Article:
The revised HashMash footer

Bearing in mind that Simon and I have never met, had never corresponded, and weren’t even following each other on Twitter until this happened, this has been a first-class example of the power of social media, and the JFDI approach to getting stuff done. In many large organisations, the first meeting about a project initiation document wouldn’t even be scheduled.

Why not ? Let me know what you think.

Simon and Rachel: Thank you. I owe you both a beer!

Footnote: Simon has the best Twitter disclaimer ever.

Update: Simon has written a .

Update 2: Following design changes, my “footer” markup is now at the top of the page!

Do you make comments on others’ blogs? Bookmark and share them!

You may notice (on the right hand side of this site, if you use the default view; or see image below), a list headed “My comments elsewhere”, with links to other people’s blog posts, on which I’ve recently commented.

List of the five last posts on which I commented, each linked to the post concerned

Screen shot of my recent comments, at the time of writing

I’ve been asked how I do this.

Every time I comment on a blog post — and I try to do so often, both to show my interest in others’ work, and to be part of their conversations — I bookmark that post on the site Delicious Pinboard, and tag it “comment”.

I then pass the RSS feed of all my bookmarks with that tag: to WordPress (the software I use to author and host this blog), which magically displays a list of the most recent five, as you can see.

The full feed is, of course, also available to anyone who wishes to subscribe to it in the feed reader of their choice; and my tagged comments can also be read as a web page.

In this way, as well as telling my readers what I’ve done, I bring extra attention to the blogs I comment on, thereby helping, albeit in a small way, their authors.

Why not bookmark your comments, and put a feed of them on your own blog?

Update: Delicious became awful when it relaunched, I now use Pinboard.

Update: You can also use this technique to add the list of your comments (specifically, the relevant URL on the bookmarking site) as a “work”, in your profile page on services which list your publications, such as ORCID.

This weekend was indistinguishable from magic

Today, I updated someone else’s website, with one button-press on my Nokia N95 mobile phone.

The button-press was all that was need, using the lovely Dabr web interface for Twitter, to favourite a tweet about an excellent event I attended yesterday, UK GovCamp 2011.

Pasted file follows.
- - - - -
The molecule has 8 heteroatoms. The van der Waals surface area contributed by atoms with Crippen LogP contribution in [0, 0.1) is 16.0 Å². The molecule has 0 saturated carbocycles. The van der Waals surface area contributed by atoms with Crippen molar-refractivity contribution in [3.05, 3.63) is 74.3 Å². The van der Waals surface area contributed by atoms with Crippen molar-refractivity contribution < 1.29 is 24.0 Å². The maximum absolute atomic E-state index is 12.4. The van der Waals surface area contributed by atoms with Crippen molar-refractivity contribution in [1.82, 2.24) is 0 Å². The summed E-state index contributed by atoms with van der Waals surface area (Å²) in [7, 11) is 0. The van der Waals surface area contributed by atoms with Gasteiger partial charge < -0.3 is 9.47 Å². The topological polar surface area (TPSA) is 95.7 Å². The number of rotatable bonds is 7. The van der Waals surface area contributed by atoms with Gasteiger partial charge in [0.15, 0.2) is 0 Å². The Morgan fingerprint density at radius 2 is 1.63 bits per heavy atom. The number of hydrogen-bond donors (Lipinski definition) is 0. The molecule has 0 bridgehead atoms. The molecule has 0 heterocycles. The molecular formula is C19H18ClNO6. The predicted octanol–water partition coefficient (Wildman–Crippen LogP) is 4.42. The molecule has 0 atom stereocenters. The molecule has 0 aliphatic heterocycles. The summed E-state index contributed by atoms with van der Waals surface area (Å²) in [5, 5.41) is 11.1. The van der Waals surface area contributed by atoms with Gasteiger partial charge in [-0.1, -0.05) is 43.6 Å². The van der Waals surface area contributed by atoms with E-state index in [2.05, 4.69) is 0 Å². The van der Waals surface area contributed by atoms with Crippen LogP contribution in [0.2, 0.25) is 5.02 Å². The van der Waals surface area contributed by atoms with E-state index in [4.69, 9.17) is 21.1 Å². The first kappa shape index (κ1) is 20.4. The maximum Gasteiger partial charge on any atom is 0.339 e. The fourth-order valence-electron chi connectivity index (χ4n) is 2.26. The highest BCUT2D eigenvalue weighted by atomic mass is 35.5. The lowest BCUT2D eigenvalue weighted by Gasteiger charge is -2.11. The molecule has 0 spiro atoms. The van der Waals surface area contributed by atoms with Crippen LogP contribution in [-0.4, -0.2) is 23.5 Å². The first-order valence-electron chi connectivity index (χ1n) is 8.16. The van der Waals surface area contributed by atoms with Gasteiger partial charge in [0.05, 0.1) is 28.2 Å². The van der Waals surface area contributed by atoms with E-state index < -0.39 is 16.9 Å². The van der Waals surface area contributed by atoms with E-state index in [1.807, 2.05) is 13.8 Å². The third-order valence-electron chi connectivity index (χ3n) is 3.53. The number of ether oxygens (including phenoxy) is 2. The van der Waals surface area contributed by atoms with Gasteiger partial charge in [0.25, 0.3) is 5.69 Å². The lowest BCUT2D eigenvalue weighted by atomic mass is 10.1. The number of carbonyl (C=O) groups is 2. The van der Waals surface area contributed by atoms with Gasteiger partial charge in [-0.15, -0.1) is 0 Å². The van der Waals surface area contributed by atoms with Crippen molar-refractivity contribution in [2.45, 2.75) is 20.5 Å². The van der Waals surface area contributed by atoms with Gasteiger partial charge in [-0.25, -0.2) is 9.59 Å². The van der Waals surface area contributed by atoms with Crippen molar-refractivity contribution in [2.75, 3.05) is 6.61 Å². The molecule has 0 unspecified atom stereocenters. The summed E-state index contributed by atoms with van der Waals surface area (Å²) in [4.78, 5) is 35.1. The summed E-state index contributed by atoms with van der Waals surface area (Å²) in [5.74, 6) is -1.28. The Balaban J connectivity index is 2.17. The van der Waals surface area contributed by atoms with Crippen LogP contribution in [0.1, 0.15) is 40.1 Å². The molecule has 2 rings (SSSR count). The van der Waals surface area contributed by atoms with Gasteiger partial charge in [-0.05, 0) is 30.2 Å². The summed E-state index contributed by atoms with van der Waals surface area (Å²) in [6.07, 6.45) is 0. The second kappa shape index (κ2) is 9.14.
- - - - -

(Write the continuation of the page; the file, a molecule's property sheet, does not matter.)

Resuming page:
That tweet contained a URL, and a . monitors the tweets I favourite, as well as everything I tweet or re-tweet, for both links and hashtags, and saves the URLs, duly tagged, to Delicious.

Delicious then produces an RSS feed for (as they do with every tag).

Steph Gray (@lesteph) has done an excellent job, using Commentariat2 and WordPress to make the conversation aggregator (a “buzz” page) for UK GovCamp 2011, and has kindly accepted my suggestion to include the Delicious RSS feed for the event’s hashtag.

And so the link in the tweet I favourited appeared on the “buzz” page of the UK GovCamp 2011 website.

All because I made a single button-press on a device little bigger than a matchbox.

To quote the already over-quoted Arthur C Clarke‘s ‘Third Law‘:

Any sufficiently advanced technology is indistinguishable from magic

Thirty-five years after I first (at a very youthful age!) used a computer, and seventeen years after I first used the web, I’m still excited by them. I wonder where they’ll take us next?

The event was indistinguishable from magic, too. The links above will show you why.

A proposed tag for including Wikipedia links in Twitter posts

I’ve had another idea!

I saw Matthew Somerville () tweet:

Reading about and bees

and it occurred to me, both that a fantastically high number of Wikipedia links are tweeted, and that Wikipedia URLs are relatively long. This latter fact might have been significant, if Matthew had needed to say a few more words, or was talking about something with a longer name. He could have shortened his link, using, say,, but then he’d have had to repeat the stem:

Reading about Clothianidin and bees

which is hardly shorter, and disrupts the flow.

What if we agreed a special tag, say W# or w:, used like this:

Reading about w:Clothianidin and bees

and Twitter clients automatically swapped that for a Wikipedia link:

Reading about Clothianidin and bees


Twitter clients could allow users to set their preferred language-version of Wikipedia, and perhaps find the relevant translations of articles (which Wikipedia could better facilitate, using rel=alternate headers), authors could also specify a language, such as w:fr:brie or w:de:München

Machine Tagging Flickr

I’ve posted some more thoughts on machine- (or triple-) tags and microformats on Flickr, in their Flickr Ideas group.

Update: There is now a tool to automatically generate tags for Flickr images of living things; iNaturalist tagger.